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Jürgen Wullenwever

Jürgen Wullenwever Mayor of Lubeck

Mayor of Lubeck
The basics
Quick Facts
Intro Mayor of Lubeck
A.K.A. Jürgen Wullenweber
Countries Germany Lübeck
Occupations Politician
Gender male
Birth 1488 (Hamburg)
Death 4 October 1537 (Wolfenbüttel)
The details
Biography

Jürgen Wullenwever (c. 1492 – 29 September 1537) was burgomaster of Lübeck from 1533 to 1535, a period of religious, political and trade turmoil.

Biography

Wullenwever was probably born at Hamburg in 1492. Settling in Lübeck as a merchant he took some part in the risings of the inhabitants in 1530 and 1531, being strongly in sympathy with the democratic ideas in religion and politics which inspired them. Having joined the governing council of the city and become leader of the democratic party, he was appointed burgomaster early in 1533 and threw himself into the movement for restoring Lübeck to her former position of influence.

Preparations were made to attack the Dutch towns, the principal trading rivals of Lübeck, when the death of Frederick I, king of Denmark, in April 1533 changed the position of affairs. The Lübeckers objected to the bestowal of the Danish crown upon any prince favorable to the Empire or the Roman Catholic religion, and Wullenwever went to Copenhagen to discuss the matter. At length an alliance was concluded with Henry VIII of England; considerable support was obtained in North Germany; and in 1534 an attack was made on Christian, Duke of Holstein, afterwards King Christian III, who claimed the throne - involving Lübeck in the Danish civil war known as the Count's Feud.

At first the Lübeckers gained several successes, but Christian of Holstein appeared before Lübeck; the efforts of Wullenwever to secure allies failed; and the citizens were compelled to make peace. The imperial court of justice at Speyer restored the old constitution, and in August 1535 the aristocratic party returned to power. Soon afterwards Wullenwever was seized by Christopher of Brunswick-Lüneburg, archbishop of Bremen, and handed over to his brother Henry II, Duke of Brunswick-Wolfenbüttel. Having been tortured and sentenced to death as a traitor and an Anabaptist, he was beheaded at Wolfenbüttel.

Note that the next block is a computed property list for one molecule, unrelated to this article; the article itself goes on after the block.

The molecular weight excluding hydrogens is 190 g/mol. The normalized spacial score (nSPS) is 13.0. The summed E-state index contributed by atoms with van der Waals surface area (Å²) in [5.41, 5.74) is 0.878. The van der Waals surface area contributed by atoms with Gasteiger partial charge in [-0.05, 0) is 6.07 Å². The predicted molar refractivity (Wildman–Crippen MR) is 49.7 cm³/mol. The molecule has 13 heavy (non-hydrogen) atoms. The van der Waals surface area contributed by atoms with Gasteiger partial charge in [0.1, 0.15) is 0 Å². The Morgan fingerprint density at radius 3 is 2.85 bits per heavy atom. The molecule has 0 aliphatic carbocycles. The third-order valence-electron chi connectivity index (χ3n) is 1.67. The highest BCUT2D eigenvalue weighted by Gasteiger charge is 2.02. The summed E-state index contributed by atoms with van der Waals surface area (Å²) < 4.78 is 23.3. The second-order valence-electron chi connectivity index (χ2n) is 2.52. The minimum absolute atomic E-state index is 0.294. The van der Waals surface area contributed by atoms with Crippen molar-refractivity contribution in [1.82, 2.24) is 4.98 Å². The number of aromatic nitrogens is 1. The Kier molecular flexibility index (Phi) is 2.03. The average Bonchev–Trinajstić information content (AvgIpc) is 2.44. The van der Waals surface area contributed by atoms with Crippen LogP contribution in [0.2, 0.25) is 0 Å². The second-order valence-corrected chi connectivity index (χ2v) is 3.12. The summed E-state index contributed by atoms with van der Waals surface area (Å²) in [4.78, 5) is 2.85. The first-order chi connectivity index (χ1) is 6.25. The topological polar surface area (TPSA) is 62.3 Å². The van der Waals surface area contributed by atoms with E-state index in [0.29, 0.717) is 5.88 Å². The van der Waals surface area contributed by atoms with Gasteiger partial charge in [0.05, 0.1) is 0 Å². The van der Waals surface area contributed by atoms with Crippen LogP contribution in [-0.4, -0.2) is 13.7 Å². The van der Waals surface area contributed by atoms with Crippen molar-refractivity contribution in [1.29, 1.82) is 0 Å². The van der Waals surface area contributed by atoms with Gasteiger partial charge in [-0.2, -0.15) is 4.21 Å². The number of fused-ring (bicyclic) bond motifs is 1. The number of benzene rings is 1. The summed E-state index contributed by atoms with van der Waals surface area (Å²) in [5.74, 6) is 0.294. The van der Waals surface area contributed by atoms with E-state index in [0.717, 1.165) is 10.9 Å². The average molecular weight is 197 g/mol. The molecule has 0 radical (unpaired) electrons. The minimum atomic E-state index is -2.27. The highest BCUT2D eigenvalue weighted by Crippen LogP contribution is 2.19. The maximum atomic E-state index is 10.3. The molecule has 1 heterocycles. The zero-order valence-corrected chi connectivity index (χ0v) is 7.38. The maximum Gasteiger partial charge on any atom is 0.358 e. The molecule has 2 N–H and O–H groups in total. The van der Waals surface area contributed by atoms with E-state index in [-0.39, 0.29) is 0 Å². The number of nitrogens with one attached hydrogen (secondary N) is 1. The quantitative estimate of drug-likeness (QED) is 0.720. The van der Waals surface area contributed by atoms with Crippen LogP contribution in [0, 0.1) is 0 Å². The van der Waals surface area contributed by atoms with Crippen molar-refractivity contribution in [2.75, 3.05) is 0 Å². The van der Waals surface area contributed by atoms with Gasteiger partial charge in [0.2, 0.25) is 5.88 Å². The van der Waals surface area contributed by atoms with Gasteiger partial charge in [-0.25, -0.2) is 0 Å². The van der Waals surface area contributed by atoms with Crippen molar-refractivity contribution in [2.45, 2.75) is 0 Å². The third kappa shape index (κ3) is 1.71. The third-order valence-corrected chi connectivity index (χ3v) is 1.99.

Legacy

Wullenwever, who was long regarded as a popular hero in Lübeck, inspired tragedies by Heinrich Kruse and Karl Ferdinand Gutzkow, and a novel by Ludwig Köhler.

The biography of Ann Boleyn written by Jean Bruller ("Vercors") describes in considerable detail the course of Henry VIII's alliance with Wullenwever, concluded at the time when Ann Boleyn was Queen and involved herself in the running of England's foreign policy.

The contents of this page are sourced from Wikipedia article. The contents are available under the CC BY-SA 4.0 license.
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Sources
References
http://data.bnf.fr/ark:/12148/cb144290825
http://isni.org/isni/0000000013383419
https://catalogue.bnf.fr/ark:/12148/cb144290825
https://d-nb.info/gnd/118635573
https://viaf.org/viaf/15562837
https://www.idref.fr/08579404X
https://www.wikidata.org/wiki/Q70801
https://www.worldcat.org/identities/containsVIAFID/15562837
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